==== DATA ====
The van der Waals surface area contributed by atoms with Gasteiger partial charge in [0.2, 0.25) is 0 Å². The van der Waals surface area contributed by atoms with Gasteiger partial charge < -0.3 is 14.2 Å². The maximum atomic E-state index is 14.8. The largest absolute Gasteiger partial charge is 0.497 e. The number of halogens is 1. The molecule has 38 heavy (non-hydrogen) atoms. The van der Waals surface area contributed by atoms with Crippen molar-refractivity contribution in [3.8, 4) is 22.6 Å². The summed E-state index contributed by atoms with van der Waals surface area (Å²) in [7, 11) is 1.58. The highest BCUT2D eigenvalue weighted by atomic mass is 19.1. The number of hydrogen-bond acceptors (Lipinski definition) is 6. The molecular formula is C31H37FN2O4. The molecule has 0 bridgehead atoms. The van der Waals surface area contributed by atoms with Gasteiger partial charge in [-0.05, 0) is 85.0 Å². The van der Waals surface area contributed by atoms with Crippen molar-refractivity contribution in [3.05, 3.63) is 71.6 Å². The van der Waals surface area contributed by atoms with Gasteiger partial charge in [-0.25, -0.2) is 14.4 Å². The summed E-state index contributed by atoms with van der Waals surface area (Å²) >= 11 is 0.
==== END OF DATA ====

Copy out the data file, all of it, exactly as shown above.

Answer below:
The van der Waals surface area contributed by atoms with Gasteiger partial charge in [0.2, 0.25) is 0 Å². The van der Waals surface area contributed by atoms with Gasteiger partial charge < -0.3 is 14.2 Å². The maximum atomic E-state index is 14.8. The largest absolute Gasteiger partial charge is 0.497 e. The number of halogens is 1. The molecule has 38 heavy (non-hydrogen) atoms. The van der Waals surface area contributed by atoms with Crippen molar-refractivity contribution in [3.8, 4) is 22.6 Å². The summed E-state index contributed by atoms with van der Waals surface area (Å²) in [7, 11) is 1.58. The highest BCUT2D eigenvalue weighted by atomic mass is 19.1. The number of hydrogen-bond acceptors (Lipinski definition) is 6. The molecular formula is C31H37FN2O4. The molecule has 0 bridgehead atoms. The van der Waals surface area contributed by atoms with Gasteiger partial charge in [-0.05, 0) is 85.0 Å². The van der Waals surface area contributed by atoms with Crippen molar-refractivity contribution in [3.05, 3.63) is 71.6 Å². The van der Waals surface area contributed by atoms with Gasteiger partial charge in [-0.25, -0.2) is 14.4 Å². The summed E-state index contributed by atoms with van der Waals surface area (Å²) >= 11 is 0.